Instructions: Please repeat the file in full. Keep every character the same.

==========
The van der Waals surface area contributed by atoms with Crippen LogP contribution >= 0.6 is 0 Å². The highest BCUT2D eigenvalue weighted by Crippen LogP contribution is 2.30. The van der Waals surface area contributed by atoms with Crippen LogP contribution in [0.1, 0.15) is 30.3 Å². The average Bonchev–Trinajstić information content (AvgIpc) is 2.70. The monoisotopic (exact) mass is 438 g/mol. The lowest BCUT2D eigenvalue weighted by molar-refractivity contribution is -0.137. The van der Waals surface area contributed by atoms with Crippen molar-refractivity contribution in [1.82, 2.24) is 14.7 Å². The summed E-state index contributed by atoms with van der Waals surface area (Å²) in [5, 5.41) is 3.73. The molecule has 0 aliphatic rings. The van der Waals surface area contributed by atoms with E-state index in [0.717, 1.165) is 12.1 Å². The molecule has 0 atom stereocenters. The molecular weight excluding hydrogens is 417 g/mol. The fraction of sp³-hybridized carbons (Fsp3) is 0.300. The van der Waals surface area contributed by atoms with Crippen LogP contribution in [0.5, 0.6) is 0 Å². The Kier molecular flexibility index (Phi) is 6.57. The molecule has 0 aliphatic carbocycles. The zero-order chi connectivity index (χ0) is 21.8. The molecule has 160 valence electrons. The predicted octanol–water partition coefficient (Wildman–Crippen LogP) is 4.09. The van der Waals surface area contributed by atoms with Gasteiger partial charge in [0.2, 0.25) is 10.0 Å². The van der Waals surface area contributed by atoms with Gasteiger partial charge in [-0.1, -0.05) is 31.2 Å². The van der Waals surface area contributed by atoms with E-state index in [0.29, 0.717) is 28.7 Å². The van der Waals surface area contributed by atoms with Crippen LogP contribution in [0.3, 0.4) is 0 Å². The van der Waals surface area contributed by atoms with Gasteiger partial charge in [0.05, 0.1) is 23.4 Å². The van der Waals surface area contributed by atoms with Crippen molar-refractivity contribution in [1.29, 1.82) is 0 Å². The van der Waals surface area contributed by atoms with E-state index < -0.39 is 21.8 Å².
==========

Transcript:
The van der Waals surface area contributed by atoms with Crippen LogP contribution >= 0.6 is 0 Å². The highest BCUT2D eigenvalue weighted by Crippen LogP contribution is 2.30. The van der Waals surface area contributed by atoms with Crippen LogP contribution in [0.1, 0.15) is 30.3 Å². The average Bonchev–Trinajstić information content (AvgIpc) is 2.70. The monoisotopic (exact) mass is 438 g/mol. The lowest BCUT2D eigenvalue weighted by molar-refractivity contribution is -0.137. The van der Waals surface area contributed by atoms with Crippen molar-refractivity contribution in [1.82, 2.24) is 14.7 Å². The summed E-state index contributed by atoms with van der Waals surface area (Å²) in [5, 5.41) is 3.73. The molecule has 0 aliphatic rings. The van der Waals surface area contributed by atoms with E-state index in [0.717, 1.165) is 12.1 Å². The molecule has 0 atom stereocenters. The molecular weight excluding hydrogens is 417 g/mol. The fraction of sp³-hybridized carbons (Fsp3) is 0.300. The van der Waals surface area contributed by atoms with Crippen LogP contribution in [0.5, 0.6) is 0 Å². The Kier molecular flexibility index (Phi) is 6.57. The molecule has 0 aliphatic carbocycles. The zero-order chi connectivity index (χ0) is 21.8. The molecule has 160 valence electrons. The predicted octanol–water partition coefficient (Wildman–Crippen LogP) is 4.09. The van der Waals surface area contributed by atoms with Gasteiger partial charge in [0.2, 0.25) is 10.0 Å². The van der Waals surface area contributed by atoms with Gasteiger partial charge in [-0.1, -0.05) is 31.2 Å². The van der Waals surface area contributed by atoms with E-state index in [0.29, 0.717) is 28.7 Å². The van der Waals surface area contributed by atoms with Crippen LogP contribution in [0.3, 0.4) is 0 Å². The van der Waals surface area contributed by atoms with Gasteiger partial charge in [0.05, 0.1) is 23.4 Å². The van der Waals surface area contributed by atoms with Crippen molar-refractivity contribution in [1.29, 1.82) is 0 Å². The van der Waals surface area contributed by atoms with E-state index < -0.39 is 21.8 Å².